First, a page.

It’s time for a reconsideration of restrictions on shale and coal seam gas development. With Victoria and New South Wales facing an uncertain energy future, the vast potential of unconventional gas reserves should be explored as part of any long term energy security plan.
Coal seam gas and shale gas development in Victoria and New South Wales has been held back by moratoriums on hydraulic fracturing (or “fracking”) – the controversial practice used to extract the gas. Although New South Wales recently lifted its moratorium, the proposed limitations on CSG exploration and development near residential and certain farming, horse-breeding and wine-producing areas could constrain any significant development of the unconventional gas industry.
Fracking involves water, chemicals and sand being pumped underground to release gas trapped in rock formations. Some landowners and environmentalists claim the process can pollute water supplies and pose threats to public health.
However, fracking has been increasingly taken up in the United States, making available huge reserves of gas and setting in motion an energy revolution.
Queensland too has made a strong commitment to developing its unconventional gas sector. While environmental concerns may remain, public and private sector parties in Queensland have shown that fracking can be undertaken responsibly and safely by companies using best operating practice.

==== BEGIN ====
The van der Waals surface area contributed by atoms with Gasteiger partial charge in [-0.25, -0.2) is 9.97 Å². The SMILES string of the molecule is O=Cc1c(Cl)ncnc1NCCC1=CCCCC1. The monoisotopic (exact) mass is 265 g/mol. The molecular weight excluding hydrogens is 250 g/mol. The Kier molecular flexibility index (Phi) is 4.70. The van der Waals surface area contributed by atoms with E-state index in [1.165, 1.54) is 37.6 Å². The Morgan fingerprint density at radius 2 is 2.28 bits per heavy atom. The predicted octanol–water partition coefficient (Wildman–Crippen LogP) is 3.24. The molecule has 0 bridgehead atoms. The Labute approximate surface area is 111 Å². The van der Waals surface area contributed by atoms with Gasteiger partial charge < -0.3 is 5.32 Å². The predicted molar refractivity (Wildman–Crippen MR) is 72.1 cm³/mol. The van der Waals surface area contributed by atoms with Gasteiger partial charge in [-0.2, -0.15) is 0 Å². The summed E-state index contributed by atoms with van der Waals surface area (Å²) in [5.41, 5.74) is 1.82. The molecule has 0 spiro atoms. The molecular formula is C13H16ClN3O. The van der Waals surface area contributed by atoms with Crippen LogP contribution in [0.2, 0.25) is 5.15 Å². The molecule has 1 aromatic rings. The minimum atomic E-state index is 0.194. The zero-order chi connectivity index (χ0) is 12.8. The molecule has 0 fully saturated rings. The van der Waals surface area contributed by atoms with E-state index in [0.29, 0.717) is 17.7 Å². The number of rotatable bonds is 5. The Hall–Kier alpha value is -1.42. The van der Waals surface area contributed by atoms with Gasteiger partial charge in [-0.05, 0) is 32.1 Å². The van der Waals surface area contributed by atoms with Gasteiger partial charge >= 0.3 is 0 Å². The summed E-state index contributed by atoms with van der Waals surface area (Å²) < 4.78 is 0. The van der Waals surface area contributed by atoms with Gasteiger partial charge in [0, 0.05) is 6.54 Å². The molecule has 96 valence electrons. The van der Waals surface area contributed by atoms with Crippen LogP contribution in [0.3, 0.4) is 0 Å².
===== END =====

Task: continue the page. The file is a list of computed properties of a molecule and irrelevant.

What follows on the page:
The Victorian State Government endorsed the National Harmonised Regulatory Framework for Natural Gas from Coal Seams (National Framework) in early June, but is still in the process of deciding whether additional regulation is required at the State level.
In the meantime the moratorium continues, implemented with the State refusing to issue new licences for CSG exploration or approve fracking activities under current licenses. It is unclear precisely when the Victorian Government will finalise its position, although a decision is expected within the next few months.
At one level, New South Wales has made better progress with the Department of Resources & Energy releasing a Code of Practice for Coal Seam Gas – Fracture stimulation activities (NSW Code) to coincide with the lifting of the moratorium on granting new approvals for the use of fracking during CSG drilling.
However, the New South Wales government has also proposed amendments to the State Environmental Planning Policy (Mining, Petroleum Production and Extractive Industries) 2007 (SEPP) which would prohibit CSG development:
Currently, two CICs have been identified, namely the Upper Hunter equine CIC and the viticulture CIC. For a detailed analysis of the proposed amendments to the SEPP see our thinking here.
The New South Wales government’s Strategic Regional Land Use Policy also provides that all CSG proposals on land identified or verified as Strategic Agricultural Land will be considered under an independent Gateway assessment process which investigates the impact of such proposals on that land. Click here for further information on the Strategic Regional Land Use Policy.
But as the resources boom recedes, the opportunity cost of restrictions like these on energy security and economic growth is mounting.
The need for more state-level regulation is highly questionable given both the National Framework and the recent amendments to the Environment Protection and Biodiversity Conservation Act 1999 (Cth), which allow the Commonwealth to directly assess and regulate impacts of CSG projects on water resources.